Peer-Reviewed Journal Details
Mandatory Fields
Rudkin JK, Edwards AM, Bowden MG, Brown EL, Pozzi C, Waters EM, Chan WC, Williams P, O'Gara JP, Massey RC
2012
March
Journal Of Infectious Diseases
Methicillin resistance reduces the virulence of healthcare-associated methicillin-resistant Staphylococcus aureus by interfering with the agr quorum sensing system.
Published
Optional Fields
205
5
798
806
The difficulty in successfully treating infections caused by methicillin-resistant Staphylococcus aureus (MRSA) has led to them being referred to as highly virulent or pathogenic. In our study of one of the major healthcare-associated MRSA (HA-MRSA) clones, we show that expression of the gene responsible for conferring methicillin resistance (mecA) is also directly responsible for reducing the ability of HA-MRSA to secrete cytolytic toxins. We show that resistance to methicillin induces changes in the cell wall, which affects the bacteria's agr quorum sensing system. This leads to reduced toxin expression and, as a consequence, reduced virulence in a murine model of sepsis. This diminished capacity to cause infection may explain the inability of HA-MRSA to move into the community and help us understand the recent emergence of community-associated MRSA (CA-MRSA). CA-MRSA typically express less penicillin-binding protein 2a (encoded by mecA), allowing them to maintain full virulence and succeed in the community environment.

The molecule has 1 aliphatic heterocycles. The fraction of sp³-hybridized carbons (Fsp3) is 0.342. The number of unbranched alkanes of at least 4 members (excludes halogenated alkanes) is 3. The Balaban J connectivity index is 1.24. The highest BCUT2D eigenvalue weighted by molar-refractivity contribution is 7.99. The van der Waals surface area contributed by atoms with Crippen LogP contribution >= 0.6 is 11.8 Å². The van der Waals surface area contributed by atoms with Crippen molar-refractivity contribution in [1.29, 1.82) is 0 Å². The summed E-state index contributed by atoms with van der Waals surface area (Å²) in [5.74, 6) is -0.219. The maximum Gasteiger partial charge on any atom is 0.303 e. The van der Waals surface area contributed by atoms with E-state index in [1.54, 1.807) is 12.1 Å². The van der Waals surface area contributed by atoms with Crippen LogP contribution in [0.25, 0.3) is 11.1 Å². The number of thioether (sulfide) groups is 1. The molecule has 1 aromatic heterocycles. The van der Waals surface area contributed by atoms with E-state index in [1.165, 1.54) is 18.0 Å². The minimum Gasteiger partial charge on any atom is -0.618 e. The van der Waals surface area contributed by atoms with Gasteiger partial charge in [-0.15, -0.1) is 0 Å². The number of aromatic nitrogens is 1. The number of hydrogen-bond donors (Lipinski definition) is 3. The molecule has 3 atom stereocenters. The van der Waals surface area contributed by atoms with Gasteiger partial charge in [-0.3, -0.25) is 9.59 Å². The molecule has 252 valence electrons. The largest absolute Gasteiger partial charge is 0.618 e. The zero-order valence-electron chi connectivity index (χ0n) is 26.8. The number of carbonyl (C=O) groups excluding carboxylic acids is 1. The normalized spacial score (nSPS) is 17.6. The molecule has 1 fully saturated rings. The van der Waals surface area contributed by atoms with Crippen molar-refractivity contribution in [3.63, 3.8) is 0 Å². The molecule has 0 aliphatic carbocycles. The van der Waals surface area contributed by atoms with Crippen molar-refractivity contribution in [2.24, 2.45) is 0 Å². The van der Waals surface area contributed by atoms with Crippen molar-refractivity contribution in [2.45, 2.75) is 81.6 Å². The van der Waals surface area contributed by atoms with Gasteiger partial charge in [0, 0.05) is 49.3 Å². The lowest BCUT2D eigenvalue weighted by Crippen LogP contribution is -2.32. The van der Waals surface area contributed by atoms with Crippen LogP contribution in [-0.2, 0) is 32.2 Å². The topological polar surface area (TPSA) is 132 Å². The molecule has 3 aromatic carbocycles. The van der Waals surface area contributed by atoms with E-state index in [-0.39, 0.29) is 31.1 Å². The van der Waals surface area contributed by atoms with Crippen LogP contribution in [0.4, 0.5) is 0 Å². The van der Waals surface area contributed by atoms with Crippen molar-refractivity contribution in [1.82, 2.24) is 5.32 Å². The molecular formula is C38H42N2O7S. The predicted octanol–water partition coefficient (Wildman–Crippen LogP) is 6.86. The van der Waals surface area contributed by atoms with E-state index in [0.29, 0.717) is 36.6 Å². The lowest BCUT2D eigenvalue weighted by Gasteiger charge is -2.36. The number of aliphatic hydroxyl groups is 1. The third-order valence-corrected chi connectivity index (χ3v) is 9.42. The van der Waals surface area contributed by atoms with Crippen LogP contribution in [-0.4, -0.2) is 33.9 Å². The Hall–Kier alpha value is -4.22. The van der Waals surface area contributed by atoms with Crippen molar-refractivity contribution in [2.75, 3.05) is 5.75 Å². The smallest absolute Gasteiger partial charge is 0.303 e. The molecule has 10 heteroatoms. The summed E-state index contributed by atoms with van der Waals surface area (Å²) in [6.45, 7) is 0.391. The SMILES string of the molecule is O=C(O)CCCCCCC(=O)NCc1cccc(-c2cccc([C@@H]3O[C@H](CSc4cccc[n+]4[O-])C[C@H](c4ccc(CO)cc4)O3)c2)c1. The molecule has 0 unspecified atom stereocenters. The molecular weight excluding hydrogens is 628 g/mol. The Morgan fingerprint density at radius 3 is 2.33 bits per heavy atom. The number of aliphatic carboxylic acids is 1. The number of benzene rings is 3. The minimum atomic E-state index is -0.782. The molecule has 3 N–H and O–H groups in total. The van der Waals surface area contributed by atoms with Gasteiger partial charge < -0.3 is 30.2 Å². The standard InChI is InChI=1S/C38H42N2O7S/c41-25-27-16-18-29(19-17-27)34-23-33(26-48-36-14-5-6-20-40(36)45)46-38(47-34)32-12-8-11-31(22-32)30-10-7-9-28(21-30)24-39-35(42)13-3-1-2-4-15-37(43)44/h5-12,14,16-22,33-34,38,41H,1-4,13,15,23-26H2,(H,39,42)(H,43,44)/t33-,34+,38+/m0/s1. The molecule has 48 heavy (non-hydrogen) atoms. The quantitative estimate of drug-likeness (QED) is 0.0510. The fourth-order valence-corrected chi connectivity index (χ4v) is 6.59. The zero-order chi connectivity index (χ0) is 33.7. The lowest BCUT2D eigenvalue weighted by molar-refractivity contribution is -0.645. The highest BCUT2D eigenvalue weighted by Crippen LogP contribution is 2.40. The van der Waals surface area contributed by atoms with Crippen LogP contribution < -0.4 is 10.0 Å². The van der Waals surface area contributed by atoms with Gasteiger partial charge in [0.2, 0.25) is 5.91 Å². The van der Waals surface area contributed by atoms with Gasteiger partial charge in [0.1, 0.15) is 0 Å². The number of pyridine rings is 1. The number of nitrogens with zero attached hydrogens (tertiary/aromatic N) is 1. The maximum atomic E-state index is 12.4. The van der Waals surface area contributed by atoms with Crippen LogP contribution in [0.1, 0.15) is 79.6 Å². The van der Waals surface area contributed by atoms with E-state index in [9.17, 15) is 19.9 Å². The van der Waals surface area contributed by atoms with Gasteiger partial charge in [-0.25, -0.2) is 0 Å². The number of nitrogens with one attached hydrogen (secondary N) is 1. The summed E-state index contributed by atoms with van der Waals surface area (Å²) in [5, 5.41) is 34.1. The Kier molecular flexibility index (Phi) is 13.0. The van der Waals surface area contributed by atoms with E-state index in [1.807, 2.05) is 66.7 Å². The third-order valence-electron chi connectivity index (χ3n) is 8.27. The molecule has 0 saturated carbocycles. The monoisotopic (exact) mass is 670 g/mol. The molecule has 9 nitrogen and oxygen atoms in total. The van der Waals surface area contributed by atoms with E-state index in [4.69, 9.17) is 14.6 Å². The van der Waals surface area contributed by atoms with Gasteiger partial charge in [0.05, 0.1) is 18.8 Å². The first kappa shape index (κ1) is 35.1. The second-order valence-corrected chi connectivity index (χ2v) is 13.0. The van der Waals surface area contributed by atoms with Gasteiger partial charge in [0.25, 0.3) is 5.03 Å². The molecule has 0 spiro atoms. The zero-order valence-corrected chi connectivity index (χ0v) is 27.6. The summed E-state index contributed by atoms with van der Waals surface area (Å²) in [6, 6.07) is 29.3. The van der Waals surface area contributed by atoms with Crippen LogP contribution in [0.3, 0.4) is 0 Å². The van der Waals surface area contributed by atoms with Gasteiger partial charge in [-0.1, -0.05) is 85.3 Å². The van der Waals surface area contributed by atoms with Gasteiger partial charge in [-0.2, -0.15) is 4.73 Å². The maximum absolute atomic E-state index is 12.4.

10.1093/infdis/jir845
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